Eddie Robson, of the comic book ( 2000 AD, Transformers: Prime, Teenage Mutant Ninja Turtles, Captain America: Living Legend) and short story (mainly from his work in the mesmerizing Dr. Who series) brings us his third novel entitled, Drunk on all your Strange New Words. A book that I was thoroughly engrossed in until at 60%, in which I became hopelessly lost for a bit.
“The world has enabled so many bullshitters. It’s exhausting.”
The narrative is a locked room murder mystery, a “who done it,” if you will. The idea of the story is relatively straightforward; Lydia, who works as a translator for the alien cultural attache, becomes embroiled in political schemes, xenophobia, and more. All she wants is to keep her job and stay out of jail. The political machinations are not at the forefront of the story as in other science fiction novels. Instead, this is a light-hearted science fiction comedy with politics and a locked-door mystery.
The Logi is a species of first-contact aliens here on Earth, learning about our culture and who we are as a people. They are decidedly different than us; they speak via mind-to-mind communication, are more robust, and cannot abide our electronic technology. They prefer the tangible paper book to the electronic VR technology that is prevalent and used everywhere.
The protagonist Lydia is a wholly likable, flawed character. She is a little frazzled when an ordinary person should be distressed, and a bit lost when all the pieces don’t make sense. I appreciated that about her character. I find that often when you read this kind of murder mystery novel, the protagonist or lead “detective” has an extraordinary level of perception. One is not believable in any other character than Jane from The Mentalist and Sherlock Holmes. Lydia is no Sherlock or Jane. She is winging it as best as she can with the wits she grew up with and her education at the language institute.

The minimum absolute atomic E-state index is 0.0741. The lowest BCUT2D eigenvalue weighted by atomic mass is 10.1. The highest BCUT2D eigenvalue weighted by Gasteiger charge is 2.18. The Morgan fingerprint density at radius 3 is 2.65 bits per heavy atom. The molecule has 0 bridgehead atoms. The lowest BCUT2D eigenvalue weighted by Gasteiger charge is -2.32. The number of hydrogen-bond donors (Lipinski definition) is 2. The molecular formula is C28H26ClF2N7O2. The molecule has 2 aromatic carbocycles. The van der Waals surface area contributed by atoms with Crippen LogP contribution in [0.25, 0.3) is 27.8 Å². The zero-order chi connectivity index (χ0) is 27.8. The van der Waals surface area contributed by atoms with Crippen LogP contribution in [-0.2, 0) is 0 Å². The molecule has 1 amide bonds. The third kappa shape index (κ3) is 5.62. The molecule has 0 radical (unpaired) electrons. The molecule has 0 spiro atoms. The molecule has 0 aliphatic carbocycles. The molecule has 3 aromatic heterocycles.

The relationship between the Logi and their interpreters is exciting and well done. I have never thought about mind-to-mind communication that would make one of the parties drunk. They become “drunk on all your strange new words.”
The Logi are not dressed up as humans with human reactions; they are very much a different species than humans, although humans and Logi have figured out how to live and together. But there are responses and interplay between the humans and Logi that I can see happening, people being people and as varied as human beings are, a group would inevitably develop xenophobic reactions to the Logi and creatures that are so “alien.”
In the background, there is a climatic disaster. This story is taken place long after the seas have risen, large swaths of land are unusable, and few significant cities still exist. This backdrop is not done in a hamfisted way and is a nod to the real climatic concerns humans are dealing with now. This story is grounded in a possible future. One, I hope that will not happen.
Drunk on all Your Strange New Words is a new and entertaining novel by Author Eddie Robson. It is a wonderful way to laze the day away and learn about The Logi, their love of books made of paper, and the unfortunate occurrence that sets Lydia into a tailspin.